“I got cut,” she remembers. “That hurt so bad. I remember thinking, ‘I’ll never try that again’.”

But she did. Convinced that her white cheer partner had let her fall on purpose during tryouts, she teamed up with a Black partner, Ricky Bivens. They scored highest of all the competitors in initial competitions, and among the highest in a nerve-wracking second tryout at Stegeman Coliseum.

That fall, Mattison found herself shaking pom-poms on the sidelines of Sanford Stadium. Home game Saturdays, she and her cheer teammates led tens of thousands of Bulldog fans in full-throated support of notable teams fielded by then-Coach Vince Dooley. Mattison even held Uga III’s leash as they ran onto the field for home games.

Jackie Mattison gymnastics team 1976

Jackie Mattison with her gymnastics team in 1976.

At the 1976 Cotton Bowl, UGA vs. Arkansas, she turned after a cheer to find herself face-to-face with Georgia native singer James Brown, the Godfather of Soul. Brown had a recent hit song, “Dooley’s Junkyard Dawgs,” which has the following lyrics:

Uh, ha, Dooley’s junkyard dogs 
Dooley’s junkyard dogs 
They’ll hit ya, they’ll knock ya, ha 
They’ll haul right off and sock ya 
Dooley’s junkyard dogs 
Dooley’s junkyard dogs

As rich as her gymnastics team and cheer team memories are, Mattison holds other moments equally dear. She became one of the very first UGA female student athletes to be awarded a scholarship, thanks to the enactment of a national education amendment, Title IX. And she pledged Alpha Kappa Alpha Sorority Inc., joining “a sisterhood that still exists today,” she says.

“The camaraderie of Black sororities and fraternities at UGA closely bonded the few minority students,” she says. “Among my best memories are Black student gatherings in the dorms and dining halls, social activities, and greetings as we passed on our way to classes.”

UGA also readied Mattison for life after Athens.

“I feel that the professionalism, support and encouragement of my instructors in the health and physical education department had a major role in my success as a student at UGA,” she says.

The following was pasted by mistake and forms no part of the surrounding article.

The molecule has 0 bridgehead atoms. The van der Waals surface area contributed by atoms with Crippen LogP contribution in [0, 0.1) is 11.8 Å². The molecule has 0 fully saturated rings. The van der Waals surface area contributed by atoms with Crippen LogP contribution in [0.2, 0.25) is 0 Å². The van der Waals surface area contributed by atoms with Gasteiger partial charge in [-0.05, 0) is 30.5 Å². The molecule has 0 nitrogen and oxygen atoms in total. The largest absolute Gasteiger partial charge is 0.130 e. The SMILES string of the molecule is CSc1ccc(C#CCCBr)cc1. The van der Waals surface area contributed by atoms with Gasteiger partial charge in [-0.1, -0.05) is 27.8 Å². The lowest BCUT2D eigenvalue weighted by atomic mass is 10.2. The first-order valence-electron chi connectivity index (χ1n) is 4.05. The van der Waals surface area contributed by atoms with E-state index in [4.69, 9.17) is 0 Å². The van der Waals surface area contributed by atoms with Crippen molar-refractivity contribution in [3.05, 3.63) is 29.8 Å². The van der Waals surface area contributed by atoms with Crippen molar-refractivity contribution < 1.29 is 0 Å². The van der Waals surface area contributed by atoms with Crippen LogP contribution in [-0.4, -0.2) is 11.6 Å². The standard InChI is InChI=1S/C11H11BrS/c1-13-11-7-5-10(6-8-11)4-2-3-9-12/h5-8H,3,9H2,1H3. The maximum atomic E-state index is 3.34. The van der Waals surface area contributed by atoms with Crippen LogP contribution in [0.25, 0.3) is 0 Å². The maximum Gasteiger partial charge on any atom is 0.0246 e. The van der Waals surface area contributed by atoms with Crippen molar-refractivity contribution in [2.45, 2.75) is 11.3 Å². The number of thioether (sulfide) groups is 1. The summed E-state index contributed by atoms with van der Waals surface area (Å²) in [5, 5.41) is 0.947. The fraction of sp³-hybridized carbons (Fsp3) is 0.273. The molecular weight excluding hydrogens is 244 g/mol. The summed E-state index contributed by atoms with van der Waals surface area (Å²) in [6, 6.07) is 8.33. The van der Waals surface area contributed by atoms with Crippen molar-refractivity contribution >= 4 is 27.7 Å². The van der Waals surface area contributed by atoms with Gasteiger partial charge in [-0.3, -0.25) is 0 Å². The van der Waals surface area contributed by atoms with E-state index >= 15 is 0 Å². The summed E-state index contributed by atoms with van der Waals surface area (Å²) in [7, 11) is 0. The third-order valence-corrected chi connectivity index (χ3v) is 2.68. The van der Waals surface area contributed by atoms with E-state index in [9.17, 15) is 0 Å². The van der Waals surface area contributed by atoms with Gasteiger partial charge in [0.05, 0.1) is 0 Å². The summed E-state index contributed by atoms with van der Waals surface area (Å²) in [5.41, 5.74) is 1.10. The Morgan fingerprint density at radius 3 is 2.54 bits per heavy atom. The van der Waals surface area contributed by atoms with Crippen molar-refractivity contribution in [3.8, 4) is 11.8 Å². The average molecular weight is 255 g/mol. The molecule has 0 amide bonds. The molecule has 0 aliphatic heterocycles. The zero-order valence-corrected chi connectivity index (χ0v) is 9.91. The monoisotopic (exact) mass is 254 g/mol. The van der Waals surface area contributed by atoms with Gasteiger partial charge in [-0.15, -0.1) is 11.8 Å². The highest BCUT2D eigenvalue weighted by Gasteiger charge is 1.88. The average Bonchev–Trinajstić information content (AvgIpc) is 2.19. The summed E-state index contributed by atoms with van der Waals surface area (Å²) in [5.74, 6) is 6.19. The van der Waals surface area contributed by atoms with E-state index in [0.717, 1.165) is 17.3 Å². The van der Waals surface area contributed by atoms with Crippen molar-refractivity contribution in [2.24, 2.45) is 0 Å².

“I was motivated by the commitment, energy and excitement in their voices as they taught and engaged students. There was a feeling of a great deal of mutual respect between students and professors. To me, that was a formula for success.”

She took that formula into the world.

Passing it forward

Earning a 1977 master’s degree in health and physical education, Mattison launched a 33-year career as an educator.

She began as a K-5 physical education teacher at Barnett Shoals Elementary School in Athens. She shaped young minds and bodies at subsequent posts in Georgia, North Carolina, Maryland and Tennessee.

Along the way, she and her husband Larry had two sons, Landy and Ryan, and one grandson, Sean.

She spent the last 12 years of her career back home, at Newton High School in Covington, teaching health and physical education. In three decades-plus of education, she coached co-ed cross-country and golf, as well as girls’ softball, tennis, and gymnastics. She retired in 2016, her career distinguished by awards and the achievements of her students.

UGA has been with her along all the trails she blazed.

“I left UGA with confidence that I could make a difference in the lives of students from every walk of life,” Mattison says.

“I followed my heart. To this day, I have no doubt that the major reason I was successful in a career as a health educator, physical educator, and coach for 33 years is because I was prepared for life – and made highly qualified in my field – by the University of Georgia.”

Mistress of Cultural Affairs: Nawanna Miller’s legacy of diversity and inclusion at UGA

This was written by Charles McNair.

In fall 1970, Nawanna Lewis Miller (ABJ ’73) took on a daunting mission: showcasing the traditions of African American culture at UGA. The student body at that time was overwhelmingly white, and Miller remembers—painfully—how some classmates did not welcome Black faces.